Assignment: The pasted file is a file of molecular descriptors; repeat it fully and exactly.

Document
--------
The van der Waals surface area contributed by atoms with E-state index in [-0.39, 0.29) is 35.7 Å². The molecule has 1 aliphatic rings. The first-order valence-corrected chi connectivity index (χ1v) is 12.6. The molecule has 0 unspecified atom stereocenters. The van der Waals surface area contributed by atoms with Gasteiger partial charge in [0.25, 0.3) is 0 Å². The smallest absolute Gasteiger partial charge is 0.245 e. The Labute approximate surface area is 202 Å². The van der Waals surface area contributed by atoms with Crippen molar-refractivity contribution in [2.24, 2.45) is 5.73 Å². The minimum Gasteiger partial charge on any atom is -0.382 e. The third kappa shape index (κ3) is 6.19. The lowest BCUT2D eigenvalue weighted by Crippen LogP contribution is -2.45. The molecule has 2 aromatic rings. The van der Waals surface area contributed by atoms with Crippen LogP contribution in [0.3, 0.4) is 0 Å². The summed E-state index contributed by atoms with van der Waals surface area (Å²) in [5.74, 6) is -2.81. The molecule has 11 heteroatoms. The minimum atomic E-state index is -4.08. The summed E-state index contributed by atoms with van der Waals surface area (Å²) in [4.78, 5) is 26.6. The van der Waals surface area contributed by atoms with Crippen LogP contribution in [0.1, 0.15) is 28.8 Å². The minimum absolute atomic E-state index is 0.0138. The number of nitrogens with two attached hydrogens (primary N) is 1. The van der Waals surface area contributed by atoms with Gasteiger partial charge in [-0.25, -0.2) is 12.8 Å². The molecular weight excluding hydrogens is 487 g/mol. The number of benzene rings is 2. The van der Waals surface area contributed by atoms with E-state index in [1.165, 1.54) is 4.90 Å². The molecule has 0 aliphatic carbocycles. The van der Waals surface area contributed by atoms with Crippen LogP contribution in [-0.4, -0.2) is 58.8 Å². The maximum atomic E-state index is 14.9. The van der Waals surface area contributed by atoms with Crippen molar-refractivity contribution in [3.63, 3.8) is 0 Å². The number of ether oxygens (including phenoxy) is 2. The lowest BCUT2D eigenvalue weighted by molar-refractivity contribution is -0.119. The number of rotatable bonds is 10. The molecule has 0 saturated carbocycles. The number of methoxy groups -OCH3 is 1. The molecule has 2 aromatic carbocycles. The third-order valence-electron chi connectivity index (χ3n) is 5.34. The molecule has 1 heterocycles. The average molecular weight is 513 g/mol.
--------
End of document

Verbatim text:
The van der Waals surface area contributed by atoms with E-state index in [-0.39, 0.29) is 35.7 Å². The molecule has 1 aliphatic rings. The first-order valence-corrected chi connectivity index (χ1v) is 12.6. The molecule has 0 unspecified atom stereocenters. The van der Waals surface area contributed by atoms with Gasteiger partial charge in [0.25, 0.3) is 0 Å². The smallest absolute Gasteiger partial charge is 0.245 e. The Labute approximate surface area is 202 Å². The van der Waals surface area contributed by atoms with Crippen molar-refractivity contribution in [2.24, 2.45) is 5.73 Å². The minimum Gasteiger partial charge on any atom is -0.382 e. The third kappa shape index (κ3) is 6.19. The lowest BCUT2D eigenvalue weighted by Crippen LogP contribution is -2.45. The molecule has 2 aromatic rings. The van der Waals surface area contributed by atoms with Crippen LogP contribution in [0.3, 0.4) is 0 Å². The summed E-state index contributed by atoms with van der Waals surface area (Å²) in [5.74, 6) is -2.81. The molecule has 11 heteroatoms. The minimum atomic E-state index is -4.08. The summed E-state index contributed by atoms with van der Waals surface area (Å²) in [4.78, 5) is 26.6. The van der Waals surface area contributed by atoms with Crippen LogP contribution in [0.1, 0.15) is 28.8 Å². The minimum absolute atomic E-state index is 0.0138. The number of nitrogens with two attached hydrogens (primary N) is 1. The van der Waals surface area contributed by atoms with Gasteiger partial charge in [-0.25, -0.2) is 12.8 Å². The molecular weight excluding hydrogens is 487 g/mol. The number of benzene rings is 2. The van der Waals surface area contributed by atoms with E-state index in [1.165, 1.54) is 4.90 Å². The molecule has 0 aliphatic carbocycles. The van der Waals surface area contributed by atoms with Crippen LogP contribution in [-0.4, -0.2) is 58.8 Å². The maximum atomic E-state index is 14.9. The van der Waals surface area contributed by atoms with Crippen molar-refractivity contribution in [3.63, 3.8) is 0 Å². The number of ether oxygens (including phenoxy) is 2. The lowest BCUT2D eigenvalue weighted by molar-refractivity contribution is -0.119. The number of rotatable bonds is 10. The molecule has 0 saturated carbocycles. The number of methoxy groups -OCH3 is 1. The molecule has 2 aromatic carbocycles. The third-order valence-electron chi connectivity index (χ3n) is 5.34. The molecule has 1 heterocycles. The average molecular weight is 513 g/mol.